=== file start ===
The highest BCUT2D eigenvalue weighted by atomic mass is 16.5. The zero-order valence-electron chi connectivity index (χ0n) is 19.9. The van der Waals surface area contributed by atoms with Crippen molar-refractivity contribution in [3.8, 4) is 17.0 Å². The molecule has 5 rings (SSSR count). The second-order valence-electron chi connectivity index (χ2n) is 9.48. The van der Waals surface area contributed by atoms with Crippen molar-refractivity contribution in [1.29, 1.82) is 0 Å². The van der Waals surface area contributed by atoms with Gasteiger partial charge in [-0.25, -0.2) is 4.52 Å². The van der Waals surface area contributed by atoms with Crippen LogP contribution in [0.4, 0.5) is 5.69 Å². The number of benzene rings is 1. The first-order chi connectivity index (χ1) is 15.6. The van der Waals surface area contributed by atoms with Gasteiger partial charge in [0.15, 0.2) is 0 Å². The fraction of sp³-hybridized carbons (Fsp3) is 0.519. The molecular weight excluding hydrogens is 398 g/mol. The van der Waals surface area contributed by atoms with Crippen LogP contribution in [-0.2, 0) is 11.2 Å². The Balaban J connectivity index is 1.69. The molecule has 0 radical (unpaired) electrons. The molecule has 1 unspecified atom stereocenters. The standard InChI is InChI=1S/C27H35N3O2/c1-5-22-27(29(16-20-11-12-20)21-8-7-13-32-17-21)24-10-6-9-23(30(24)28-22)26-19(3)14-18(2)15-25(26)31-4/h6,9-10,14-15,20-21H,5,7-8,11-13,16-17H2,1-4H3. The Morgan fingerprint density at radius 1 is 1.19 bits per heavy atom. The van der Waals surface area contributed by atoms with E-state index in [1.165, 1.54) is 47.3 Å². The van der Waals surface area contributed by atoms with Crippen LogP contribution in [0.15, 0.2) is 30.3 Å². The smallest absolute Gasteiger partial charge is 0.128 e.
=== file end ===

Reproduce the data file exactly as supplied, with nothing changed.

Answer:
The highest BCUT2D eigenvalue weighted by atomic mass is 16.5. The zero-order valence-electron chi connectivity index (χ0n) is 19.9. The van der Waals surface area contributed by atoms with Crippen molar-refractivity contribution in [3.8, 4) is 17.0 Å². The molecule has 5 rings (SSSR count). The second-order valence-electron chi connectivity index (χ2n) is 9.48. The van der Waals surface area contributed by atoms with Crippen molar-refractivity contribution in [1.29, 1.82) is 0 Å². The van der Waals surface area contributed by atoms with Gasteiger partial charge in [-0.25, -0.2) is 4.52 Å². The van der Waals surface area contributed by atoms with Crippen LogP contribution in [0.4, 0.5) is 5.69 Å². The number of benzene rings is 1. The first-order chi connectivity index (χ1) is 15.6. The van der Waals surface area contributed by atoms with Gasteiger partial charge in [0.15, 0.2) is 0 Å². The fraction of sp³-hybridized carbons (Fsp3) is 0.519. The molecular weight excluding hydrogens is 398 g/mol. The van der Waals surface area contributed by atoms with Crippen LogP contribution in [-0.2, 0) is 11.2 Å². The Balaban J connectivity index is 1.69. The molecule has 0 radical (unpaired) electrons. The molecule has 1 unspecified atom stereocenters. The standard InChI is InChI=1S/C27H35N3O2/c1-5-22-27(29(16-20-11-12-20)21-8-7-13-32-17-21)24-10-6-9-23(30(24)28-22)26-19(3)14-18(2)15-25(26)31-4/h6,9-10,14-15,20-21H,5,7-8,11-13,16-17H2,1-4H3. The Morgan fingerprint density at radius 1 is 1.19 bits per heavy atom. The van der Waals surface area contributed by atoms with E-state index in [1.165, 1.54) is 47.3 Å². The van der Waals surface area contributed by atoms with Crippen LogP contribution in [0.15, 0.2) is 30.3 Å². The smallest absolute Gasteiger partial charge is 0.128 e.